A more recent study in 2022 investigated the effects of diet quality on the risk of developing obstructive sleep apnea.
The authors showed that a higher-quality diet rich in anti-inflammatory foods decreases the risk for OSA. Anti-inflammatory foods include green leafy vegetables (spinach, kale, collards), nuts (almonds, walnuts), fatty fish (salmon, mackerel, tuna, sardines), and fruits (strawberries, blueberries, cherries, and oranges).
On the other hand, inflammatory foods, such as ultra-processed foods, increase the risk of this sleeping disorder. Highly-processed foods include refined carbohydrates, sugar-sweetened beverages, French fries, processed meats, and salty snacks.
Treatment of OSA Through Diet And Exercise Without Weight Loss
Continuous positive airway pressure (CPAP) is the first-line treatment for sleep apnea. A CPAP machine delivers a flow of positive airway pressure through a mask placed over the nose and mouth while sleeping. The steady flow of pressurized air reduces the number of OSA episodes during sleep.
Because obesity is a significant risk factor for sleep apnea, weight loss has also been used to manage the severity of OSA. However, in previous studies, OSA patients had to lose weight by following restrictive diets.
Recent findings about the effects of food quality on OSA inspired researchers to investigate whether healthy lifestyle and diet changes can reduce sleep apnea without weight loss.
A new clinical study published in JAMA Network investigated whether lifestyle changes can effectively treat moderate to severe obstructive sleep apnea (OSA). Instead of a restrictive, low-calorie diet, OSA patients were encouraged to follow a healthy diet and make a few lifestyle changes.
The study included 89 Spanish men aged 18 to 65 with moderate to severe OSA. The men were either overweight or obese and were receiving CPAP therapy. The participants were encouraged to make the following lifestyle modifications:
● Avoid drinking alcohol at night.
● Quit smoking.
● Exercise more.
● Cut back on highly processed foods, such as processed meat, refined carbohydrates, and salty foods.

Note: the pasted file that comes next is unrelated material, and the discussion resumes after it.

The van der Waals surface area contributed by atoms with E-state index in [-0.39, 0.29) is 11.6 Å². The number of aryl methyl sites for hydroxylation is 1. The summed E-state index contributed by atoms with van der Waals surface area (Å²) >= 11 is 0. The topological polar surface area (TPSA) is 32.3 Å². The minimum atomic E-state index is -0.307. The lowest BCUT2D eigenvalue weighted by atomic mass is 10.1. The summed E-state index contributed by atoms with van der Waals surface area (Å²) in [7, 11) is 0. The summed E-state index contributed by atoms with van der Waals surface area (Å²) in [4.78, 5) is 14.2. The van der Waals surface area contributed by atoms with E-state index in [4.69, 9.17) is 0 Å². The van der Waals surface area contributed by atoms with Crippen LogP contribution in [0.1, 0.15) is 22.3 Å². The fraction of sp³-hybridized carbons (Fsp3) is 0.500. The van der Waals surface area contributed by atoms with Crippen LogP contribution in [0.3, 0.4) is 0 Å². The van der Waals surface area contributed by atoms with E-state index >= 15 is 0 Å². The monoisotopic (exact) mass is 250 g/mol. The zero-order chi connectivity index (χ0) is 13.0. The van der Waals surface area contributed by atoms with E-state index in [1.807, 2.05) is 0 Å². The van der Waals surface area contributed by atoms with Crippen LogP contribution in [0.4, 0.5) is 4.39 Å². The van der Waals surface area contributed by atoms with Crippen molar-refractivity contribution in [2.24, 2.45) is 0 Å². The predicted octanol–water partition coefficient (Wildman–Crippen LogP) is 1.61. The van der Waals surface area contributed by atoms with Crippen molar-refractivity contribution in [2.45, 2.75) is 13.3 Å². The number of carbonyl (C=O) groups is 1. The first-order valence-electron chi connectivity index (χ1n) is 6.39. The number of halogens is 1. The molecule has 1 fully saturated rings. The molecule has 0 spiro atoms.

● Eat more healthy foods, such as vegetables, fruits, beans, seafood, olive oil, poultry, and eggs.
After only eight weeks, the number of OSA episodes during each hour of sleep at night decreased by 51 percent in the individuals who followed the suggested healthy habits.
The participants in the healthy group lost more weight, on average 6.8 kg more, than those in the control group.
In 15% of the healthy group, sleep apnea was cured, and 45% no longer needed their CPAP machines.
Six months later, all of these individuals maintained this improvement in sleep and even started sleeping better. Around 30 percent achieved complete remission from sleep apnea, and about 62 percent no longer needed CPAP therapy.
Individuals in the healthy group lost about 7 percent in body weight, 19 percent in fat mass, and 26 percent in visceral adipose tissue six months after the intervention. They also had lower blood pressure which lowered their risk of dying from stroke by 40 percent and heart disease by 30 percent.
The authors noted that OSA symptoms and metabolic functions also improved in individuals who underwent healthy lifestyle changes but didn’t lose much weight.
These findings suggest that you can improve sleep apnea with exercise and healthy dietary and lifestyle changes without losing much weight.
They also give insight into why some people have sleep apnea even though they aren’t overweight or obese.
As mentioned above, inflammation plays a role in OSA. Therefore, reducing pro-inflammatory foods (ultra-processed foods) and switching to a diet high in anti-inflammatory foods (leafy vegetables, nuts, fatty fish, fruits) can help you improve obstructive sleep apnea whether you lose weight or not.